In the course of our wanderings, we had covered the channels where we had thought the crash was located. This included the area where I had thought it was located during the previous attempt. Again, there was nothing. For the first time we crossed the fence line. All three earlier searches had been west of the fence. We continued east, then turned south towards the lakebed, then back west. I think it was Lunsford who observed that the last time anyone had been looking for the crash site they were guided by a plume of black smoke that rose into the desert sky. We had no such help.

At one point, Moore said, “When I get the hills lined up, the lakebed is in the wrong place.” He continued, “And that fireman is standing on a slight rise where the dirt is gray, but there aren’t any rises like that.” Finally, Moore realised we had been misreading the photos. We had always assumed the firemen shot was taken looking nearly due south. With the hills to the east correctly lined up, it was apparent the firemen shot was not looking to the south, but rather almost due west, towards the present location of the solar power station. We had been thinking that the intersection of the two lines of sight would form an ‘X’. Instead, the crash site was somewhere along a line running east to west.

During this period, there was a seemingly minor mishap. Lunsford was carrying a camera, and he discovered that its battery had fallen out. He set off to look for it. At the same time, Moore and I started walking west, using the fireman photo to determine our path. We continued until we reached the fence. Meanwhile, Merlin and Tschida had gone back to the vehicles to drive them to our location. (They were so far away that we could no longer see them.) We were leaning on the fence, looking west. There was a rise past the fence that, to me, looked promising. This was in the same area where I had thought the crash site was on the third attempt. Lunsford was to the south and east of us.

It was now about 1:30 p.m. and we had four hours before it would begin to get dark. The day was warm, but not hot, and there was still plenty of time. Yet, for all the Saturdays and Sundays we had spent out here, all the many miles we had walked, we had not found a single indication we were anywhere close to the ZEL F-100 crash site. The debris field was small, and it was a very big desert. Moore and I were looking towards Lunsford, a small figure in that very big desert. Moore said, “Wouldn’t it be funny if he found it?” It was a minute or two later, as I recall, that Lunsford began waving his arms, and yelling that he had found a piece of metal.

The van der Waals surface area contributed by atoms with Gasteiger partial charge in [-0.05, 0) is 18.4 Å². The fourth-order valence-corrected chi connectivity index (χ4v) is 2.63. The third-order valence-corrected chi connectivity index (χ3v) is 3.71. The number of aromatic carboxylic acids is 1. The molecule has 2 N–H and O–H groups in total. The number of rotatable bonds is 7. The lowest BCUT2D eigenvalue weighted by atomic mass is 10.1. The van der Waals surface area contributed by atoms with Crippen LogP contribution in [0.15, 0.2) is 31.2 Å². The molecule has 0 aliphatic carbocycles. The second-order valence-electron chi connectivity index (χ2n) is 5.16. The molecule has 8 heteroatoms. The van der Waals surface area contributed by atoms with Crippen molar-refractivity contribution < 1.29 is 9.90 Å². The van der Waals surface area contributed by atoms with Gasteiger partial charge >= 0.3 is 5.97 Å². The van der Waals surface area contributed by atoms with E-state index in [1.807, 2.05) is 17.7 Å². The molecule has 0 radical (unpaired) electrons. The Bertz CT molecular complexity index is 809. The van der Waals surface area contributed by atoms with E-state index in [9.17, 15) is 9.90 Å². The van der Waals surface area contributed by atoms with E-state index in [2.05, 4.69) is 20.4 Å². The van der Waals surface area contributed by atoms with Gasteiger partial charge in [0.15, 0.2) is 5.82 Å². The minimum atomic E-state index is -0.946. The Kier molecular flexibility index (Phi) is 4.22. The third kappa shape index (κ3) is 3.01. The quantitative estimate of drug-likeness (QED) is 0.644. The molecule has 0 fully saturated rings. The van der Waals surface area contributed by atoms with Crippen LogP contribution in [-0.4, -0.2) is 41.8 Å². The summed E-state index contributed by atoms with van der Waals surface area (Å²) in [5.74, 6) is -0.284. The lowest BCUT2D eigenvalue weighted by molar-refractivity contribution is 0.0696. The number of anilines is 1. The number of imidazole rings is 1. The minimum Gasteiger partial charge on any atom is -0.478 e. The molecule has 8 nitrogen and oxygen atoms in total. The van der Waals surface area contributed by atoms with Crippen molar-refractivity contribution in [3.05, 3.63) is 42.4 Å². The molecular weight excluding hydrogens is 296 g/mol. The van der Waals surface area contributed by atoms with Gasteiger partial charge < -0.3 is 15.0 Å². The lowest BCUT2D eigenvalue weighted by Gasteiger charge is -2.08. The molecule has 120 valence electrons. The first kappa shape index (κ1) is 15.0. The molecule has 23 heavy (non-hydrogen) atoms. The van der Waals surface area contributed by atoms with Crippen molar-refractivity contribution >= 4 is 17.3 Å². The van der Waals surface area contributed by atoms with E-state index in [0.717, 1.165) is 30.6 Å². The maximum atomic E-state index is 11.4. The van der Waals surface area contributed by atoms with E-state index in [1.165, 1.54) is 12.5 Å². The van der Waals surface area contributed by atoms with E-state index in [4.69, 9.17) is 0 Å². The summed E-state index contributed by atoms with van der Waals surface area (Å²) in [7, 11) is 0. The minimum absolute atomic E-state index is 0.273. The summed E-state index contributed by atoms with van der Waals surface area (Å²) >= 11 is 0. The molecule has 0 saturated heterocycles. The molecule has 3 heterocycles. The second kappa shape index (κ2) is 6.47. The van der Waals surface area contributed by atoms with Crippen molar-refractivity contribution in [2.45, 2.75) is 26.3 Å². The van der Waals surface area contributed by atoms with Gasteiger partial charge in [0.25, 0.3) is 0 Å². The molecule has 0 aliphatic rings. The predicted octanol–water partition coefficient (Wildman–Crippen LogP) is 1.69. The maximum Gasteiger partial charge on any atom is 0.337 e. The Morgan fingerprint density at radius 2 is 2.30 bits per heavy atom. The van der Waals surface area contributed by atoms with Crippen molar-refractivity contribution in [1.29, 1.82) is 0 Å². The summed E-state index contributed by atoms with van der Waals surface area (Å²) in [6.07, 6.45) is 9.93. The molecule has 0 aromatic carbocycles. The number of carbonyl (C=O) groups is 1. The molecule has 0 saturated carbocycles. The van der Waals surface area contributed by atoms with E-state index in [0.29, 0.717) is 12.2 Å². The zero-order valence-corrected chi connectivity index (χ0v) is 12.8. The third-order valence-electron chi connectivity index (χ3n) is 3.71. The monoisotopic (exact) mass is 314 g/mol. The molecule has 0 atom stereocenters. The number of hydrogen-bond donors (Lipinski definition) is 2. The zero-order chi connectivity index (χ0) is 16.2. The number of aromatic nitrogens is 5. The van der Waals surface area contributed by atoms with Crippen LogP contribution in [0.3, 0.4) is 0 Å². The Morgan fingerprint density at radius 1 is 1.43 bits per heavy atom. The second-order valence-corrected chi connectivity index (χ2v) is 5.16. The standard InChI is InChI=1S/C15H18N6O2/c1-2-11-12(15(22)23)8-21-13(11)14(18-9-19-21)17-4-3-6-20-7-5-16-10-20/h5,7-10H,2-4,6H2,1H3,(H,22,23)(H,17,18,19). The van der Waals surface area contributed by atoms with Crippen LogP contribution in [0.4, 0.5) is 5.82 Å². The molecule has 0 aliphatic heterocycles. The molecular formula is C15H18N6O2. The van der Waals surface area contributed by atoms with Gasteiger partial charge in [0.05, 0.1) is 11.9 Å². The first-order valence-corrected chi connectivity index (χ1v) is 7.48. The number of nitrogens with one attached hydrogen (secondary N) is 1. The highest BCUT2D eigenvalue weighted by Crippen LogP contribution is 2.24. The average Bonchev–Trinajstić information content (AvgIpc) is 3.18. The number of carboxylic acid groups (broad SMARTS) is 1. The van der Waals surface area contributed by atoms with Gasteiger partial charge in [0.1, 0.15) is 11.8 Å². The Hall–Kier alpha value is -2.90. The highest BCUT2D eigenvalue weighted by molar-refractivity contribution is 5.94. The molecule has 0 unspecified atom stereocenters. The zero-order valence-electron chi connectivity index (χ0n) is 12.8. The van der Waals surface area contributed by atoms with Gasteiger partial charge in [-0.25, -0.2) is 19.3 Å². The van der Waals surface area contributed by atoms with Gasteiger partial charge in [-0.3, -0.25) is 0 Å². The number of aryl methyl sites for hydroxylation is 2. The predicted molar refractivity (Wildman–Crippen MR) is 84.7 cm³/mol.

We ran over to Lunsford to see what he had found. The fragment was the size and shape of a thumbnail. The front side was shiny aluminium, while the curved back still showed traces of green primer paint. This was the type of paint used in 1950s aircraft interiors. We were on the ZEL’s trail. Lunsford had marked the point where he had found the fragment with a large ‘X’. The three of us began a circular search pattern. After a few minutes, I found a second piece of metal. It was larger, with smears of gray paint. I later found out that gray paint was used in the cockpit. I thought it might have washed down from farther north, and I searched an area close to a rise. There was nothing there, so I rejoined Moore and Lunsford.

We started walking west; I followed Moore, while Lunsford was more towards the lakebed. Our pace was fairly slow, as we looked for any additional fragments. It was now about 2:20 p.m. Finally, Moore found another one. We knew we were close, and we started to walk faster. I began to see a few small metal fragments scattered on the ground.

And then there it was.